Mac Mini reviewed by a Microsoft MCSE
(UPDATE: Ok, so I fell for it. Seems divisiontwo.com is a humour site after all. Serves me right to question an MCSE’s intelligence, it seems ;) )
This is hilarious – I had to read it twice because I thought it was a hoax first time around.
Here are some of my favourites from the article:
“And no floppy disk drive? Well, no wonder they got the unit to be so small.”
Welcome to 2005 – Apple has not built a Mac with a floppy drive since 1998. And I have to say I haven’t needed one, either.
“While there is a Mac-style “donnnnggggg” when the Mini is first turned on, during normal operation the unit makes no sound whatsoever. This could make it very difficult for a novice user to know whether or not the computer is on. In fact, it took our techs about fifteen minutes before we realized the unit itself was operating normally and it was the monitor that was not plugged in properly.”
Your “techs”? Uhm.. yeah, right…
“The Mini boots up into a stripped-down operating system which Apple calls OS X, similar to the stripped-down WindowsCE OS found on many handhelds. The mini OS is going to be a significant hurdle for many buyers who are used to Windows or have favorite Windows software packages they need to use. Think of it more as a first computer for your daughter or niece than as a machine to get any serious work done and you’ll get the point of the Mini and its target market. It might also be the perfect computer for grandmothers or autistic children, for example.
MiniOS?? Don’t know what to say about that, honestly…
“The Mini has got some built-in software for basic computer functions, but it can’t do many common things as well as its grown-up brothers in the Windows world can. The little things can add up to big frustration for someone who might accidentally buy a Mini expecting it to be just like Windows. For example, there is no Outlook Express for email, but Apple includes a program called Mail, which is like a stripped-down email client that can’t execute scripts or open attachments without user intervention. Personally I find it annoying, but if someone doesn’t depend on emailing their coworkers vbscripts like I do, they might be able to get by with it. Secondly and possibly even more glaringly, there is no antivirus program shipped with the Mac. In today’s climate of non-stop worms, trojans and viruses, releasing a computer with no virus removal software is irresponsible on the part of Apple. The OS X comes with some system maintenance utilities, but essentials such as a defragmenter or a registry cleaner are notably absent. I would expect a Mini to get really slow and unstable within a couple months if you can’t perform any routine maintenance tasks on it.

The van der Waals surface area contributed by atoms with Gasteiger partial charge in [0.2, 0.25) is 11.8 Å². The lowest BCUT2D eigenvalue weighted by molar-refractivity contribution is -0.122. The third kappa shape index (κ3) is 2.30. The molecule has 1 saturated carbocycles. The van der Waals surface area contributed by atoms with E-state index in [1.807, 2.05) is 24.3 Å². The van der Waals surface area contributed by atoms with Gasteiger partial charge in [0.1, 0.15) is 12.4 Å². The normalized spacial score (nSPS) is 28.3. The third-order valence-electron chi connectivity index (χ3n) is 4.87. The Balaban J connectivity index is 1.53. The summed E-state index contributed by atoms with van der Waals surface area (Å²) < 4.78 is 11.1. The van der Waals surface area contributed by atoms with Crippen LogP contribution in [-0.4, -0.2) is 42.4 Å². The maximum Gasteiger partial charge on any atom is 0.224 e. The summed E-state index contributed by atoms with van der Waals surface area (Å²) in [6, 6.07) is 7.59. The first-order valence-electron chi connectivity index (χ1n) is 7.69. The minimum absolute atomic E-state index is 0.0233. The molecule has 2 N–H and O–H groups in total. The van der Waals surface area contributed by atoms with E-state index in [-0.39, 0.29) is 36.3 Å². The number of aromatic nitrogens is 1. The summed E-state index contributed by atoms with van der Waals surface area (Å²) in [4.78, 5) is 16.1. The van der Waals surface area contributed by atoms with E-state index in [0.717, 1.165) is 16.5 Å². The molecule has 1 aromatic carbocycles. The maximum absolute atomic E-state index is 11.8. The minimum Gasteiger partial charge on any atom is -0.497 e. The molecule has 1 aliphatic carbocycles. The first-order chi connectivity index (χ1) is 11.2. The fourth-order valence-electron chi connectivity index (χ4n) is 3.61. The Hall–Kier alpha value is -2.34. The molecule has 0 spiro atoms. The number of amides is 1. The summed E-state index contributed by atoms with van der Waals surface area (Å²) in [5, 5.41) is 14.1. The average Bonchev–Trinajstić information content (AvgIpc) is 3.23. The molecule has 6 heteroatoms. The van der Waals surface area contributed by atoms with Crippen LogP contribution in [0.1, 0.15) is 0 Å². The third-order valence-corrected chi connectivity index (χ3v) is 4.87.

Mailing around vbscripts? And you’re wondering why you need antivirus programs on Windows???
“Routine maintenace tasks”? To put it with Adam Curry: We don’t need no stinking maintenance tasks!
“There is no Mac version of WeatherBug to check the temperature anywhere in the world. Nor is there a Mac version of helpful web and email enhancers like Hotbar. Or any equivalent of the DealHelper software I use to keep track of my passwords. My Office 2003 CD would not install, despite claims I had heard from Mac fanboys that OS X is compatible with Office. Heck, the Internet Explorer icon isn’t even out on the taskbar by default, it’s buried in the c:\applications folder.”
This is probably the paragraph that made me wonder most if this is a hoax. Can you really be *that* clueless??
“When I consider that a good deal of my time is spent running applications like Disk Defragmenter, Scandisk, Norton AV, Windows Update and Ad-Aware–none of which are available for the Mac platform–it doesn’t make sense for me to “switch” to a Mac at this time.”
See above. Unbelievable.
Makes you wonder how easy it is to get an MCSE nowadays.